The cable industry, which has long clamored for day-and-date release notification about Hollywood movies, will get its wish on June 3, 2003.
On that date, Warner Bros. will release The Animatrix on DVD, home video, video-on-demand, pay-per-view and the broadband Internet — simultaneously.
— based on The Matrix movie franchise — is not a traditional movie, nor has it been released in theaters. Rather, it's a collection of nine animated shorts based on the films, totaling 90 minutes.
Four of those shorts are now online (www.intothematrix.com).
While the distribution move may strike some in cable as unconventional, it fits perfectly with the Matrix
experience. Matrix-related hype should soon reach a fever pitch, beginning with the May 15 premiere of The Matrix Reloaded, the sequel to the 1999 film that generated more than $175 million at the U.S. box office.
The sequel is expected to be just as huge, if not larger, because of the franchise's cult following and dazzling special effects. That helped drive the creators of both films, led by Joel Silver, to develop the nine animated shorts grouped under The Animatrix
"The online shorts are getting such a good response," said Michelle Edelman, vice president of marketing, Warner Home Video, VOD and PPV. "This is like a new-feature release."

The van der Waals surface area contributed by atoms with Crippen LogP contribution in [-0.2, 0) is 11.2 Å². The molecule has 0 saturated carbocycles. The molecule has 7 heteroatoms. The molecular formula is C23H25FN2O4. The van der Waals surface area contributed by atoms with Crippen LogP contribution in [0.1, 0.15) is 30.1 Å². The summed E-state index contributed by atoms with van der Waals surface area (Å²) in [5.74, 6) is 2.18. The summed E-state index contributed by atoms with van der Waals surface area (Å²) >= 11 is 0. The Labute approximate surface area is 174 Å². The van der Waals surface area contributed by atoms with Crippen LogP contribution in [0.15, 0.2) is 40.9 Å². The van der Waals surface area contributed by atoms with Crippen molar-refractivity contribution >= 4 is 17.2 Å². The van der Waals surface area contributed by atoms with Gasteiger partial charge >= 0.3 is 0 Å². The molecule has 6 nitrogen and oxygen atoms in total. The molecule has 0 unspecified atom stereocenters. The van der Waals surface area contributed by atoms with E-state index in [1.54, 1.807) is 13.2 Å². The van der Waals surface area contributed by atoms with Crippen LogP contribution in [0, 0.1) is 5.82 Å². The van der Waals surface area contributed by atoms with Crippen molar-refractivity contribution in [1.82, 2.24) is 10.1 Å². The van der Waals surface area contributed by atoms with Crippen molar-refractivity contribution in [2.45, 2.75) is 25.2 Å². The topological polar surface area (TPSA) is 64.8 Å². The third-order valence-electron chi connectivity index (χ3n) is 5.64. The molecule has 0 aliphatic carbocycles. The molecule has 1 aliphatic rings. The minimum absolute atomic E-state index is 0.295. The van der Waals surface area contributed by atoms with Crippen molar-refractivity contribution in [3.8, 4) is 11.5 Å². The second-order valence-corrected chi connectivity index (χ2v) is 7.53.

Warner's belief is that people who want to own The Animatrix will buy the DVD, while those that want to rent it, will view via on VOD, PPV or an Internet download from Movielink.com. Both needs can be satisfied the same day, giving Warner Bros. some advertising and marketing efficiencies.
Edelman said a four-and-one-half-minute DVD promotional teaser has been sent to video stores. Comcast Corp. plans to run that teaser in the animation section of its Philadelphia VOD service.
The studio also is working on clearance rights that would allow cable operators to carry that teaser on their broadband Internet platforms.
The studio also plans to put some marketing muscle behind the June 3 launch. Edelman said Warner Bros. will send out 2.5 million direct mail pieces to digital-cable subscribers and 2 million pieces to subscribers of satellite provider DirecTV Inc. — twice as many messages as the company typically distributes for movie releases.
From the studio's perspective, the goal is to use the same marketing campaign to simultaneously drive DVD sales and cable, satellite or Internet rentals. The endeavor's success could go along way toward determining if cable and other platforms can close the rental gap with home video.